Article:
‘With the current system we’re shafted’ says BC coach Rod Ellingworth regarding the fact that the world’s best roadman sprinter will have a whole two team mates in Melbourne.

Rod Ellingworth assists Steve Cummings.
Rod Ellingworth assists Steve Cummings.

The GB and Sky ‘spin machine’ continually tell us how strong British Cycling is; but when it comes down to it, we’re actually joint 22nd in terms of numbers of riders we’re eligible to send to the Elite Worlds.

This puts us on par with great cycling nations such as Korea and Brazil.

Last year we had nine riders on the line at Mendrisio on a course that didn’t suit any GB rider, this year, on a course which suits Cav down to the ground, we have three.

I recall that last year we were told that even though we didn’t get anyone remotely near a medal, ‘it was good to practice team work for the 2010 race.’

As the future has a habit of doing, 2010 has rolled around and we don’t even have a road team — you can’t call three riders ‘a team’ unless it’s for the team sprint on the track.

And the fact is that there isn’t actually much we could have done about it — except for our ProTour riders to get better results – because the system is undoubtedly complex.

I was talking to the Slovenian sprinter Aldo Ilesic, and he told me that whilst his country has nine slots available, only seven can go; he’s excluded because he hasn’t scored points in European or ProTour events — even although he’s had six stage wins in UCU Tours this year.

Sadly for Slovenia, Aldo's six wins have been in the Tour of Morocco, the Vuelta Telmex in Mexico, and the Tour do Rio in Brazil
Sadly for Slovenia, Aldo's six wins have been in the Tour of Morocco, the Vuelta Telmex in Mexico, and the Tour do Rio in Brazil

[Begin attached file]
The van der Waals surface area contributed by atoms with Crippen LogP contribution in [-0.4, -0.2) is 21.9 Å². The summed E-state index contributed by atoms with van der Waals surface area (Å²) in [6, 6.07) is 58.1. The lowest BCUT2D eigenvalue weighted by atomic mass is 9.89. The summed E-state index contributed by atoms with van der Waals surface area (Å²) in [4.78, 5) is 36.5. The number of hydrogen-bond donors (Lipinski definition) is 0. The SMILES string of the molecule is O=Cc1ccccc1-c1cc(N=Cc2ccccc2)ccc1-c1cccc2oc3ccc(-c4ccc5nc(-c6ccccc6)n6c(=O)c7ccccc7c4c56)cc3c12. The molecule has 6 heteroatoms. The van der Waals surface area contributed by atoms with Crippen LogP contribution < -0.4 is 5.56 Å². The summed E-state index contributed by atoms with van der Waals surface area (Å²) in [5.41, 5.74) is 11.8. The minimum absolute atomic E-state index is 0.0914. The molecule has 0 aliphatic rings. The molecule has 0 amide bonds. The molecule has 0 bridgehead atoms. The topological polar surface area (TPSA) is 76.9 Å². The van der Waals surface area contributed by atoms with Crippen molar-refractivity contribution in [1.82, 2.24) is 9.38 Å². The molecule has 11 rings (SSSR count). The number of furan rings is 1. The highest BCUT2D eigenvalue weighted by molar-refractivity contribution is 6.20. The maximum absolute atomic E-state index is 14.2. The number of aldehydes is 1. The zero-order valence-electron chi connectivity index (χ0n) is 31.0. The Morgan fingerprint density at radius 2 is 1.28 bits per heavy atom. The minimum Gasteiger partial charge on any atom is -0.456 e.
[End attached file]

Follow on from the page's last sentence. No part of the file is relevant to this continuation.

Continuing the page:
Ben Swift’s and Russell Downing’s wins don’t count because they are ProTour riders competing in European Tour races — my understanding is that if Sky was a Pro Continental instead of ProTour team then those points would count.

It’s not just GB ‘spin’ that rankles; the UCI’s lemming-like ‘mondialisation’ policy simply makes no sense.

There will be six riders each from Iran, Morocco and Venezuela on the start line, as well as three each from Korea and Brazil.

This is because they have qualified through regional or ‘Continental Tours’ — but no matter how well you ride in the Tour of the Qinghai Lakes or Tour of Guatemala it simply does not bear comparison to European racing.

The UCI wangling these countries into the Worlds will not miraculously turn them into cycling nations and most of these riders will be blown away before the circuit is reached at Geelong.

Cycling has to happen ‘organically’ like it did in the USA; but even there the question is being misunderstood — running the Tour of California at the same time as the Giro just doesn’t make sense.

The debacles that were the ‘Wincanton Classic’ and ‘GP Montreal’ have obviously been forgotten — cycling cannot be ‘imposed’ upon a nation.

Who will be in a position to control the Worlds peloton this year?
Who will be in a position to control the Worlds peloton this year?

And Ellingworth doesn’t mention that ‘we’re shafted’ as regards the U23 or women’s teams because we qualified the maximum number of riders — only the Elite qualification gets ’spun’.

He should just tell the truth; ‘we simply don’t have enough good Elite riders at the moment,’ there’s nothing else to say.

Richard Moore had a different slant on it in a piece in the Guardian on Thursday; ‘First Olympics, now the Worlds — Wiggins spoils it again for Brad.’

I hadn’t thought about it that way; but Brad’s depth charge-like drop down the rankings from 2009 certainly hasn’t helped.

But I do fear that Richard has blown his exclusive interview about “Brad’s new scooter” with that piece, though.

As for the UCI, they should stop messing with nature: it’s a World ‘Elite’ Championship and only the best riders should be allowed to ride; if 18 of them happen to be Italian, 15 Spanish and 12 Belgian — then so be it.